The leaders of the US, UK, Russia, Germany, European Council, European Commission, China, Italy, Canada and France at last year's G8 in Camp David. The White House via Flickr

What has the G8 ever done for us?

Here’s a list of all the topics that have been discussed in the last 38 summits. Has it been worth it?

AS YOU WILL now probably have realised, the 39th annual G8 summit is taking place in Northern Ireland over the coming days.

The G8 is a divisive body – acknowledged by some as a casual forum for the world’s leaders to discuss matters of mutual concern, while derided by others for being ineffective and for excluding important nations (China, for example) in their affairs.

One of the most pressing questions about the G8, however, is its relevance – with many arguing that there are now so fewer international superpowers, that any power remaining in the hands of ‘powerful’ nations is diluted to the point of irrelevance.

To help readers decide whether the G8 still has any clout any more, here is a reasonably (though not fully) comprehensive list of the topics that the various summits of the G8 (or G7, or G6) leaders have discussed.

The countries listed beside each year are the host nations, which are responsible for setting each year’s agenda.

1975 – France (G6 summit)

  • Discussion on the world economy
  • Political responsibility of democracies
  • Inflation and monetary stability
  • Energy crises
  • Economic relationships with the Soviet nations

1976 – US (Canada joins, becomes the G7)

From 1976 onward, the European Community was represented by the President of the European Commission. In later years the President of the European Council has also attended.

  • No fixed agenda; intended as a forum for resolving differences between members and to show mutual solidarity in face of individual challenges. East-West relations were a regular theme.

1977 – UK

  • International trade and job creation
  • Political leadership
  • Financial nurturing of developing countries, including the development of the IMF

1978 – West Germany

  • Unemployment and inflation
  • Energy policy and reliance on imported oil
  • Trade with developing nations

1979 – Japan

  • Restricting oil consumption and increased use of coal
  • Economic flexibility

1980 – Italy

  • Soviet military occupation of Afghanistan
  • Inflation
  • Breaking the link between economic growth and oil consumption (before 1990)
  • Developing safe use of uranium energy
  • Further development of IMF’s role in currency stability

1981 – Canada

(1981 marked the first time that the President of the European Commission became a formal attendee; in previous years they had merely been invited.)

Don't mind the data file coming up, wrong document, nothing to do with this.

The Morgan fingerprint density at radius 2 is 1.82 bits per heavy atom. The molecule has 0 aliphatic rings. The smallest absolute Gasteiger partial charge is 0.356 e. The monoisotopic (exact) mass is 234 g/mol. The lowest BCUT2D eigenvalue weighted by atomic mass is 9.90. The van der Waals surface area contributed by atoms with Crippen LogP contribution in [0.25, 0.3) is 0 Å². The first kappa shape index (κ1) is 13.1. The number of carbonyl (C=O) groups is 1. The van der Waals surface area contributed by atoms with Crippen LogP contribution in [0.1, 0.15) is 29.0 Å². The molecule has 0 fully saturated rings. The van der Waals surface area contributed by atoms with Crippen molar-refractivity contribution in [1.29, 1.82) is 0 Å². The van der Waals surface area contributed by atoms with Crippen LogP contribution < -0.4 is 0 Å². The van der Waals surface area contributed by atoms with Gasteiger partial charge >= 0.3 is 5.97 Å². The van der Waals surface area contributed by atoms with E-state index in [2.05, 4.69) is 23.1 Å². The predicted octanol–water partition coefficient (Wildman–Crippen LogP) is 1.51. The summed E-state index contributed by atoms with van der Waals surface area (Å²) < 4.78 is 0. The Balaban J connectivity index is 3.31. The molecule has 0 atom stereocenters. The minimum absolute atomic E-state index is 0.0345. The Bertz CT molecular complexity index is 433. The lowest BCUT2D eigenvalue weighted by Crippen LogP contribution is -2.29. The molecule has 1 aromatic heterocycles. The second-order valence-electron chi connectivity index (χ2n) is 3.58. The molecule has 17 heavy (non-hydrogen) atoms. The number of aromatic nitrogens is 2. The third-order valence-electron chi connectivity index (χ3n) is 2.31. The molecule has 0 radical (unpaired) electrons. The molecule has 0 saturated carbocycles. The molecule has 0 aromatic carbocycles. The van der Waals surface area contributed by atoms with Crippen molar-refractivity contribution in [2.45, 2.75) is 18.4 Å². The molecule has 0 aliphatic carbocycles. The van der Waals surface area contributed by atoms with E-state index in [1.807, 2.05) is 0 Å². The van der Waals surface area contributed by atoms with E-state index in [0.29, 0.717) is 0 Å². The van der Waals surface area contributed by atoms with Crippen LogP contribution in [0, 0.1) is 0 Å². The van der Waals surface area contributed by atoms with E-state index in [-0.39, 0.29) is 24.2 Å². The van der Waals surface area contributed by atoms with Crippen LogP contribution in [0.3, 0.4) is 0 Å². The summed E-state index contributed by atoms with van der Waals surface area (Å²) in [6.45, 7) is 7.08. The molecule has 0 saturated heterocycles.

• Revitalising the economies of industrial democracies and reducing public debts
  • Constructive engagement with emerging countries, and the USSR’s failure to do so
  • Multilateral trade

A ‘family photo’ of the attendees at the 1981 summit: Gaston Thorn (European Commission), Zenko Suzuki (Japan), Helmut Schmidt (Germany), Ronald Reagan (USA), Pierre Trudeau (Canada), François Mitterrand (France), Margaret Thatcher (UK), Giovanni Spadolini (Italy).

1982 – France

  • Global economic crisis

1983 – USA

  • Global economic crisis
  • Monetary, fiscal and exchange rate policy

1984 – UK

  • Democratic values
  • International terrorism
  • East-West relations and arms control
  • Conflict in Iraq-Iran

1985 – West Germany

  • Continuing global peace and international security
  • Environment policies
  • Global trade
  • Science and technology co-operation

1986 – Japan

  • International terrorism
  • East-West relations
  • Drug abuse

1987 – Italy

  • East-West relations
  • Iran-Iraq war
  • Terrorism
  • AIDS
  • Drug abuse

1988 – Canada

  • East-West relations
  • International terrorism
  • Drugs and narcotics trade
  • Political situations in Cambodia, South Africa and the Middle East
  • Co-ordination of economic policy
  • International trade, particularly with newly-industrialising economies
  • Environment

1989 – France

  • International economy, trade and monetary issues
  • The situation in impoverished countries
  • Assisting heavily-indebted countries
  • Environment
  • Drugs trade
  • AIDS

1990 – USA

  • International economy, trade and monetary issues
  • Export credits
  • The situation in the Soviet Union
  • Developing nations and Third World debt
  • Environment (specifically deforestation)
  • Drugs trade

1991 – UK

(USSR president Mikhail Gorbachev attended this year’s event, leading it to be gubbed ‘G-Eight-and-a-half’ because of the presence of USSR and EC representatives.)

  • Economic policy and international trade
  • Energy and the environment
  • The political situations in the Soviet Union, Eastern and Central Europe; also the Middle East
  • Drug trade
  • International migration

1992 – Germany

  • Global economy
  • The UN’s role in environmental protection
  • Developing countries
  • Political situation in Central and Eastern Europe, and the independence of former Soviet republics
  • Safety of nuclear power plans in former Soviet republics